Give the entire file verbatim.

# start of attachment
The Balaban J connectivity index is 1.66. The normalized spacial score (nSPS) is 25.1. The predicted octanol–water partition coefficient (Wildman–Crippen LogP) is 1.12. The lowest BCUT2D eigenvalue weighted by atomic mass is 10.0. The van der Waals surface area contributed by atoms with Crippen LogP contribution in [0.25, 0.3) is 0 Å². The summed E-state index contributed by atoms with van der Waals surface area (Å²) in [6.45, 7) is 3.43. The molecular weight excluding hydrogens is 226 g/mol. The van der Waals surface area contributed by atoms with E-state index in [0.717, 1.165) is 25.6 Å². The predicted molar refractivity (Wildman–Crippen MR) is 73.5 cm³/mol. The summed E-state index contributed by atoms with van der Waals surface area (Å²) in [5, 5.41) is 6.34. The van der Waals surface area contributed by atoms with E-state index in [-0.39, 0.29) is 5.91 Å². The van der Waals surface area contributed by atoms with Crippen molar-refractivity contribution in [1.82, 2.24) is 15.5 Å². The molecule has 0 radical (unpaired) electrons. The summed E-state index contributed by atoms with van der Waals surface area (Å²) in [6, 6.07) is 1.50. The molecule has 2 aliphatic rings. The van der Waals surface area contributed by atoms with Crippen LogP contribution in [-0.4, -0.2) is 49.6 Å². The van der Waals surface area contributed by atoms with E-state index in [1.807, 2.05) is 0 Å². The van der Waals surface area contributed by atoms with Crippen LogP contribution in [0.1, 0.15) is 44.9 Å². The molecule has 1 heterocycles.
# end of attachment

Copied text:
The Balaban J connectivity index is 1.66. The normalized spacial score (nSPS) is 25.1. The predicted octanol–water partition coefficient (Wildman–Crippen LogP) is 1.12. The lowest BCUT2D eigenvalue weighted by atomic mass is 10.0. The van der Waals surface area contributed by atoms with Crippen LogP contribution in [0.25, 0.3) is 0 Å². The summed E-state index contributed by atoms with van der Waals surface area (Å²) in [6.45, 7) is 3.43. The molecular weight excluding hydrogens is 226 g/mol. The van der Waals surface area contributed by atoms with E-state index in [0.717, 1.165) is 25.6 Å². The predicted molar refractivity (Wildman–Crippen MR) is 73.5 cm³/mol. The summed E-state index contributed by atoms with van der Waals surface area (Å²) in [5, 5.41) is 6.34. The van der Waals surface area contributed by atoms with E-state index in [-0.39, 0.29) is 5.91 Å². The van der Waals surface area contributed by atoms with Crippen molar-refractivity contribution in [1.82, 2.24) is 15.5 Å². The molecule has 0 radical (unpaired) electrons. The summed E-state index contributed by atoms with van der Waals surface area (Å²) in [6, 6.07) is 1.50. The molecule has 2 aliphatic rings. The van der Waals surface area contributed by atoms with Crippen LogP contribution in [-0.4, -0.2) is 49.6 Å². The van der Waals surface area contributed by atoms with E-state index in [1.807, 2.05) is 0 Å². The van der Waals surface area contributed by atoms with Crippen LogP contribution in [0.1, 0.15) is 44.9 Å². The molecule has 1 heterocycles.